The role of an insurance market within a country experiencing the trouble seen today in Spain is not one which fits in as one might expect. While many sectors will be seen to contract in an economy which is struggling to find its feet, insurance activity can often flourish.
Insurance is an industry based on risk – something which a great many Spanish business owners are sniffing out by the truckload. As uncertainty permeates the Spanish economy during the Eurozone crisis, this could well prove to be a prosperous time for the Spanish insurance industry.
However, with continued efforts by the Spanish government and other Eurozone countries to stabilise and promote growth within the Spanish economy, the outlook for Spain is looking better than it has done for some time.
Unlike Greece, whose economic future remains uncertain, Spain is beginning to reach concrete deals with key players in Europe’s economy. It would, however, be wrong to suggest that Spain’s recovery would in no way be affected should the elections in Greece fail to satisfy either the criteria set out by other Eurozone countries for a Greek bailout or the demands of various popular movements within the country which have been rapidly gathering momentum.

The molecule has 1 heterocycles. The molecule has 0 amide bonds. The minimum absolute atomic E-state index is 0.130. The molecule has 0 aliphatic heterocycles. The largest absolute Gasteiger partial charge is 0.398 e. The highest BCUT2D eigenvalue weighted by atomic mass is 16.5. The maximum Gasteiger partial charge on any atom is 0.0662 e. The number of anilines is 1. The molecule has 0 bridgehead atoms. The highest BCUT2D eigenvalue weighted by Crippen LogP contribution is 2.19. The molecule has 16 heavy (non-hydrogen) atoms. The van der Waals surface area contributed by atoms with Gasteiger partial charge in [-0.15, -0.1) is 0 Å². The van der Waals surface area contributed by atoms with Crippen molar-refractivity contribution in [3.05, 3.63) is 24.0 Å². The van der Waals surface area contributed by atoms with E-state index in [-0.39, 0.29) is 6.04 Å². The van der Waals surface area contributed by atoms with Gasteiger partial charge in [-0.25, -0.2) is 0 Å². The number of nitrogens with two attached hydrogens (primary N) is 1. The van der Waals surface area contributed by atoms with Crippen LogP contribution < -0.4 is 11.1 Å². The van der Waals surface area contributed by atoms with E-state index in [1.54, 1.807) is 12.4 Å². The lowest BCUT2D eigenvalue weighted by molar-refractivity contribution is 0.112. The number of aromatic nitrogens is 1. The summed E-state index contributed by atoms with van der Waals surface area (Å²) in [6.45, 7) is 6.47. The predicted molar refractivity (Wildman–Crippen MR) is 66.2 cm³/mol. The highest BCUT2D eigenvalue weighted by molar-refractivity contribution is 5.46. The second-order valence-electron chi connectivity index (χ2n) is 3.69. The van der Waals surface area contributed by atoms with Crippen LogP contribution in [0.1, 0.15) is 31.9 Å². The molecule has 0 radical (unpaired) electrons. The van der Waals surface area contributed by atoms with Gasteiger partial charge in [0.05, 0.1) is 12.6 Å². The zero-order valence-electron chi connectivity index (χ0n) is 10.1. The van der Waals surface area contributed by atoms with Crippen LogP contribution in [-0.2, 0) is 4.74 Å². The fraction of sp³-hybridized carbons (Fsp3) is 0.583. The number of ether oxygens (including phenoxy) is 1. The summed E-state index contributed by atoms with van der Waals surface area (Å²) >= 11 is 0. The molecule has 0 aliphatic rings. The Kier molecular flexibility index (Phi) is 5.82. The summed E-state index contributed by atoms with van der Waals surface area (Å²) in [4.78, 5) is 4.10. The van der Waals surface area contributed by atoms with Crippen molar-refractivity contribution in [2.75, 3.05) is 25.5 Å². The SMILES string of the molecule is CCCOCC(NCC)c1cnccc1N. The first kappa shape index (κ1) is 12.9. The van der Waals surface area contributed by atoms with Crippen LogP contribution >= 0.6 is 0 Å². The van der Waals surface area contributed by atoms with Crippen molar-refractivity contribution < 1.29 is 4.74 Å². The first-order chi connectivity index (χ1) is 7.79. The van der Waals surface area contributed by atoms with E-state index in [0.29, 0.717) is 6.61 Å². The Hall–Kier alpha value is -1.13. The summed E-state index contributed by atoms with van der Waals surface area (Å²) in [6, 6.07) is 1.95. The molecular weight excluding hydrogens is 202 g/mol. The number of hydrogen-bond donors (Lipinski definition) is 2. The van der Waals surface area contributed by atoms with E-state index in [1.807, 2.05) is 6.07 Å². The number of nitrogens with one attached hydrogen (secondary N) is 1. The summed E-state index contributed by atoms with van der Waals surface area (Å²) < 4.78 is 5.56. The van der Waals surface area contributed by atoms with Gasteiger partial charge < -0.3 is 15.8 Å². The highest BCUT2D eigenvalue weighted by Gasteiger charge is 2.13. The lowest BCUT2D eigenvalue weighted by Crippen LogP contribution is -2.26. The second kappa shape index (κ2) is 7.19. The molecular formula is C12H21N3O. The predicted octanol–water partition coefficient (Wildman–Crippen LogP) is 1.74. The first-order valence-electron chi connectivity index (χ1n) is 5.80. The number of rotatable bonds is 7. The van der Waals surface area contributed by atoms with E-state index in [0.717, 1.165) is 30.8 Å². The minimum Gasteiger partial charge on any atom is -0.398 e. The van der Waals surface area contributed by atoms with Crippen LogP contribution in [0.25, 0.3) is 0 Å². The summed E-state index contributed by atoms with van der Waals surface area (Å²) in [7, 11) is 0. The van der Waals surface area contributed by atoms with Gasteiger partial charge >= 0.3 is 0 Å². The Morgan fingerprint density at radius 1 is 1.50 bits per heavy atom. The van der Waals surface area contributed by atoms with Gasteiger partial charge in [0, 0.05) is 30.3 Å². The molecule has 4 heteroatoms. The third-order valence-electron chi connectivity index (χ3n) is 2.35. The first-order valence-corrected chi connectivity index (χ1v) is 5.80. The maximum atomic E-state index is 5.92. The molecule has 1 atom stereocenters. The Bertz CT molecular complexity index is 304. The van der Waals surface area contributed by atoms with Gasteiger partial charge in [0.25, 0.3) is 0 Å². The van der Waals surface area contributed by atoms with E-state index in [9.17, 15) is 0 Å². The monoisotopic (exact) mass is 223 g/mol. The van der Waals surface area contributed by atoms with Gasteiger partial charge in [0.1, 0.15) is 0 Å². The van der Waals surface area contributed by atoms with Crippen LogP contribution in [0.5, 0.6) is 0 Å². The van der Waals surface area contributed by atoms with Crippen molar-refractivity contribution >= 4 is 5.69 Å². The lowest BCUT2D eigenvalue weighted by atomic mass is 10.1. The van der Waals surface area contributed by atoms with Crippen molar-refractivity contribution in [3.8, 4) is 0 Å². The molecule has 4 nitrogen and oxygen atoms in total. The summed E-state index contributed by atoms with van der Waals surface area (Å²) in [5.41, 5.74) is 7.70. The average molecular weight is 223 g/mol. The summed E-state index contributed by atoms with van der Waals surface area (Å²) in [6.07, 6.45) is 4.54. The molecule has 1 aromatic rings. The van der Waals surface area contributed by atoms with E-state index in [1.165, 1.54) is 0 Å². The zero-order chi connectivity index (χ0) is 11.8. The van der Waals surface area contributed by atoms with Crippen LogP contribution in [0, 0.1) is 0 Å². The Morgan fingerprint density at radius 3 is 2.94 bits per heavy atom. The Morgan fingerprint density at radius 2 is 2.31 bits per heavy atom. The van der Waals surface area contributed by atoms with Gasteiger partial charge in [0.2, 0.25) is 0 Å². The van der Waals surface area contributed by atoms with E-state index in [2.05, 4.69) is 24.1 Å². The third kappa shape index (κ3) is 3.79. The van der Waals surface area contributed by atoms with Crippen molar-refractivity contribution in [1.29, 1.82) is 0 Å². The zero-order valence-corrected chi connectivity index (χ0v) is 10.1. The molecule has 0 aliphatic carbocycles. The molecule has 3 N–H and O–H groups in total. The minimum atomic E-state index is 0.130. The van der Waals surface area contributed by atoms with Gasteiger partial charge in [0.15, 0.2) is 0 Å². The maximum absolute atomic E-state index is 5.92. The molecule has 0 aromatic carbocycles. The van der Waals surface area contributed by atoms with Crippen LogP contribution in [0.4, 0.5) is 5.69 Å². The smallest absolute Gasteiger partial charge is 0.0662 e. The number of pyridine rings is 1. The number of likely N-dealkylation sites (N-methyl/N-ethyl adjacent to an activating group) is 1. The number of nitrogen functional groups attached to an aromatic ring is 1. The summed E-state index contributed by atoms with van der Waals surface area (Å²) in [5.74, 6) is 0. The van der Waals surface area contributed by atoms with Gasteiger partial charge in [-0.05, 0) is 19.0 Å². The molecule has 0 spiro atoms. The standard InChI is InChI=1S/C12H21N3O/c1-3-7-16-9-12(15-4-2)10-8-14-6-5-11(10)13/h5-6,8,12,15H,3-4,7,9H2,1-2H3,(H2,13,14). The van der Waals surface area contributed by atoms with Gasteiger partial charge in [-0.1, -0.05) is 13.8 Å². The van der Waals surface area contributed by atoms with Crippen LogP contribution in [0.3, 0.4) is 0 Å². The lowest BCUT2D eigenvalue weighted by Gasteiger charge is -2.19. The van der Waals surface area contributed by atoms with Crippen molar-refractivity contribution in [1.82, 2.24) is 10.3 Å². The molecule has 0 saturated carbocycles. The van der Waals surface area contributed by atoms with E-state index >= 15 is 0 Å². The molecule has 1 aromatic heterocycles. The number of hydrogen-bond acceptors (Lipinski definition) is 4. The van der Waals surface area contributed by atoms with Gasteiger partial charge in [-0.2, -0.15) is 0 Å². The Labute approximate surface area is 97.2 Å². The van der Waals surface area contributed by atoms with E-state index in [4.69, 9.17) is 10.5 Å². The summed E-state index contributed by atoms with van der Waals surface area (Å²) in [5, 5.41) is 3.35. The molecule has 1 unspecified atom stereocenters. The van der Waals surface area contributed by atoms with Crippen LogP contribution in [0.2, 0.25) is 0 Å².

Contingency plans have, however, been laid out by the insurance industry (http://www.bbc.co.uk/news/business-18226128). Planned around a multi-currency settlement, the insurance industry hopes to hold on to the lifeline of these plans. Despite having resorted to the consideration of such strategies, the outlook in the industry remains positive.
Concerns within the Spanish population remain high, yet their economic future is looking more stable than it has done for some time. This is good news for the insurance industry – a potential disparity between the perceived risk and its reality. Whereas insurers in Spain will have taken a sizeable hit when the crisis first became apparent, the prospect for the industry looks promising once again.
The real relevance of the financial crisis to the insurance industry comes back to risk and an assessment of the health of Europe’s economies. Indeed, if Greece leaves the Euro, if the Euro fails or if successive governments around the continent fail to provide comprehensive, fair and realistic spending plans, the insurance industry will take a huge hit along with the rest of Europe. An understanding of the state of the insurance market is therefore impossible without a thorough understanding of the stability of the economies within which insurers are working.
The steps taken by Spain’s government and financial ministers from across the continent are promising. Relatively speaking, the most recent developments in Greece look promising for Spain, too. Those at work in the insurance industry have to recognise signals such as these and implement strategies which can work in countries such as Spain based on them. Staying abreast of the latest insurance market news offered by experts-Lloyds of London is therefore of paramount importance.
Daniella Bradley is a financial journalist.